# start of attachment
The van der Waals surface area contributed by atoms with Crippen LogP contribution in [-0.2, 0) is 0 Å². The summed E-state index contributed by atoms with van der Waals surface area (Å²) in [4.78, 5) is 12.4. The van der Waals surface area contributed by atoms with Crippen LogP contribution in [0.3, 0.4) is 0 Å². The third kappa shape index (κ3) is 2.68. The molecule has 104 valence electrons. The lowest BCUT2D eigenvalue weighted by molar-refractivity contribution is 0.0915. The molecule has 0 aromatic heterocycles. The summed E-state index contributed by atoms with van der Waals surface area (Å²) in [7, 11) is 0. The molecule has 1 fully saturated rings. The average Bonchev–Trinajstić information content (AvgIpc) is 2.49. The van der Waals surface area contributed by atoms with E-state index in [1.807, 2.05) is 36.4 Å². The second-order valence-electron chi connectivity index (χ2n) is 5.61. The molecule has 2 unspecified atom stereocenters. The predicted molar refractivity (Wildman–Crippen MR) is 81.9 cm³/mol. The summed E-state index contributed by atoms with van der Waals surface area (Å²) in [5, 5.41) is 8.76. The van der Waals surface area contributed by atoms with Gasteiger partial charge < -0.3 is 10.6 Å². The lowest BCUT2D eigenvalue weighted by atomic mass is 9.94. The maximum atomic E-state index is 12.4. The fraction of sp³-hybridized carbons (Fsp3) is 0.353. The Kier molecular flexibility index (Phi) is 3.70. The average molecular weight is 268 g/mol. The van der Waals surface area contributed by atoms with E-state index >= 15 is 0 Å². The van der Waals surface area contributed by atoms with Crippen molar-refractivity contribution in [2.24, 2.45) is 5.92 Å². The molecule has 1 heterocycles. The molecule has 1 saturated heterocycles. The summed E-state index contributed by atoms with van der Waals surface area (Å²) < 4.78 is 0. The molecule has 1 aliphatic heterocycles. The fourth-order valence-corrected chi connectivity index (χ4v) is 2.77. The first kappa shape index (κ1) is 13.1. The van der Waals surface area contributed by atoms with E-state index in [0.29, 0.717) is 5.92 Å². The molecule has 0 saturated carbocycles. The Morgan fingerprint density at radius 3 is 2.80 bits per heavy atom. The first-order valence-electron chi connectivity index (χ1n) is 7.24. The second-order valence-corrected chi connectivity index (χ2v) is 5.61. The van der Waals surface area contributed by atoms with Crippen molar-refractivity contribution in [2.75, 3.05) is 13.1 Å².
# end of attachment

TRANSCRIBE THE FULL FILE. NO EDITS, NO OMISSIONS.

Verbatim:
The van der Waals surface area contributed by atoms with Crippen LogP contribution in [-0.2, 0) is 0 Å². The summed E-state index contributed by atoms with van der Waals surface area (Å²) in [4.78, 5) is 12.4. The van der Waals surface area contributed by atoms with Crippen LogP contribution in [0.3, 0.4) is 0 Å². The third kappa shape index (κ3) is 2.68. The molecule has 104 valence electrons. The lowest BCUT2D eigenvalue weighted by molar-refractivity contribution is 0.0915. The molecule has 0 aromatic heterocycles. The summed E-state index contributed by atoms with van der Waals surface area (Å²) in [7, 11) is 0. The molecule has 1 fully saturated rings. The average Bonchev–Trinajstić information content (AvgIpc) is 2.49. The van der Waals surface area contributed by atoms with E-state index in [1.807, 2.05) is 36.4 Å². The second-order valence-electron chi connectivity index (χ2n) is 5.61. The molecule has 2 unspecified atom stereocenters. The predicted molar refractivity (Wildman–Crippen MR) is 81.9 cm³/mol. The summed E-state index contributed by atoms with van der Waals surface area (Å²) in [5, 5.41) is 8.76. The van der Waals surface area contributed by atoms with Gasteiger partial charge < -0.3 is 10.6 Å². The lowest BCUT2D eigenvalue weighted by atomic mass is 9.94. The maximum atomic E-state index is 12.4. The fraction of sp³-hybridized carbons (Fsp3) is 0.353. The Kier molecular flexibility index (Phi) is 3.70. The average molecular weight is 268 g/mol. The van der Waals surface area contributed by atoms with E-state index >= 15 is 0 Å². The van der Waals surface area contributed by atoms with Crippen molar-refractivity contribution in [2.24, 2.45) is 5.92 Å². The molecule has 1 heterocycles. The molecule has 1 saturated heterocycles. The summed E-state index contributed by atoms with van der Waals surface area (Å²) < 4.78 is 0. The molecule has 1 aliphatic heterocycles. The fourth-order valence-corrected chi connectivity index (χ4v) is 2.77. The first kappa shape index (κ1) is 13.1. The van der Waals surface area contributed by atoms with E-state index in [0.29, 0.717) is 5.92 Å². The molecule has 0 saturated carbocycles. The Morgan fingerprint density at radius 3 is 2.80 bits per heavy atom. The first-order valence-electron chi connectivity index (χ1n) is 7.24. The second-order valence-corrected chi connectivity index (χ2v) is 5.61. The van der Waals surface area contributed by atoms with Crippen molar-refractivity contribution in [2.75, 3.05) is 13.1 Å².